This is an open access article distributed under the terms of the Creative Commons Attribution License, which permits unrestricted use, distribution, and reproduction in any medium, provided the original author and source are credited.

                Page count
                Figures: 4, Tables: 2, Pages: 15
                Product
                Funding
                Funded by: Australian Government Department of Health
                Award Recipient :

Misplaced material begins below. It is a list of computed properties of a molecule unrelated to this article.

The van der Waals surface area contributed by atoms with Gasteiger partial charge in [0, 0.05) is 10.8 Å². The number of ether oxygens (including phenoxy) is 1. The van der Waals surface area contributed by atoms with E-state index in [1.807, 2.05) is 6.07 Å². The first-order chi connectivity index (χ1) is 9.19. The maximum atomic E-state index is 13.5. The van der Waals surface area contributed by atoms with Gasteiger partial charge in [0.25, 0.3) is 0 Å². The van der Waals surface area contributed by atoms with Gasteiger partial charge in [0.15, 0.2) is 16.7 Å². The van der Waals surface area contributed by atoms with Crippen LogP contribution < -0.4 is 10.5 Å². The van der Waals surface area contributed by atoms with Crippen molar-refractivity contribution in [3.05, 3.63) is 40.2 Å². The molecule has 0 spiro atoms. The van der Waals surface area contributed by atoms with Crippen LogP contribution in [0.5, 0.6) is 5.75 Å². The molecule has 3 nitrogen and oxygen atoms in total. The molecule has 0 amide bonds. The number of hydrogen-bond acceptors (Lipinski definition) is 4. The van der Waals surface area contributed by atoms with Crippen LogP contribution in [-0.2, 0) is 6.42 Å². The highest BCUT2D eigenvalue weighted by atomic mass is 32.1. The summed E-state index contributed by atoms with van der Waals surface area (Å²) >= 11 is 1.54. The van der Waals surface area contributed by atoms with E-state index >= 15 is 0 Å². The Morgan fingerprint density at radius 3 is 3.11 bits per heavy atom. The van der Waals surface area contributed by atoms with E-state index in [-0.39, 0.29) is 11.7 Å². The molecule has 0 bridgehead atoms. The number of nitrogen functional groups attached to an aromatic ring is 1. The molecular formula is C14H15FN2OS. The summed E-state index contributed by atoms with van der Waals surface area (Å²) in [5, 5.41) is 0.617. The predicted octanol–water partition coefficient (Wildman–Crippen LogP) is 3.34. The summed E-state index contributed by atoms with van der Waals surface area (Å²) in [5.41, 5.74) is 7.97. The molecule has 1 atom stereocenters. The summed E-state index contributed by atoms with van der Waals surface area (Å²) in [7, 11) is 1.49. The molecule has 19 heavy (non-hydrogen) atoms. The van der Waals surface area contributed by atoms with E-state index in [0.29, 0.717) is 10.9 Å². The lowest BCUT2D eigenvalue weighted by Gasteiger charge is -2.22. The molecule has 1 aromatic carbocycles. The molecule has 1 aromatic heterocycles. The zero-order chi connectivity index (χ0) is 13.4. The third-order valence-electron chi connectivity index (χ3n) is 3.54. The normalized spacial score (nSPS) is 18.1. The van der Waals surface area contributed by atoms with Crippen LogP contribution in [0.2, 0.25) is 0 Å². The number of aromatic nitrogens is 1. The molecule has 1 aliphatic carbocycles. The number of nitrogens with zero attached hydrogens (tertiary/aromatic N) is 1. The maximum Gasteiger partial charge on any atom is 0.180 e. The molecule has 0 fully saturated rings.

The Kirby Institute is funded by the Australian Government Department of Health and is affiliated with the Faculty of Medicine, UNSW Sydney. The views expressed in this publication do not necessarily represent the position of the Australian Government. GJD has received research grant funding from Gilead, Merck, and Abbvie. JG has received research grant funding from Camurus, Cepheid, Gilead, Hologic, Indivior, Merck, and Abbvie unrelated to this work. JG is supported by an Australian National Health and Medical Research Council (NHMRC) Investigator Grant (#1176131). Funders did not have any additional role in the study design, data collection, and analysis, decision to publish, or preparation of the manuscript. The specific roles of each author are articulated in the ‘author contributions’ section.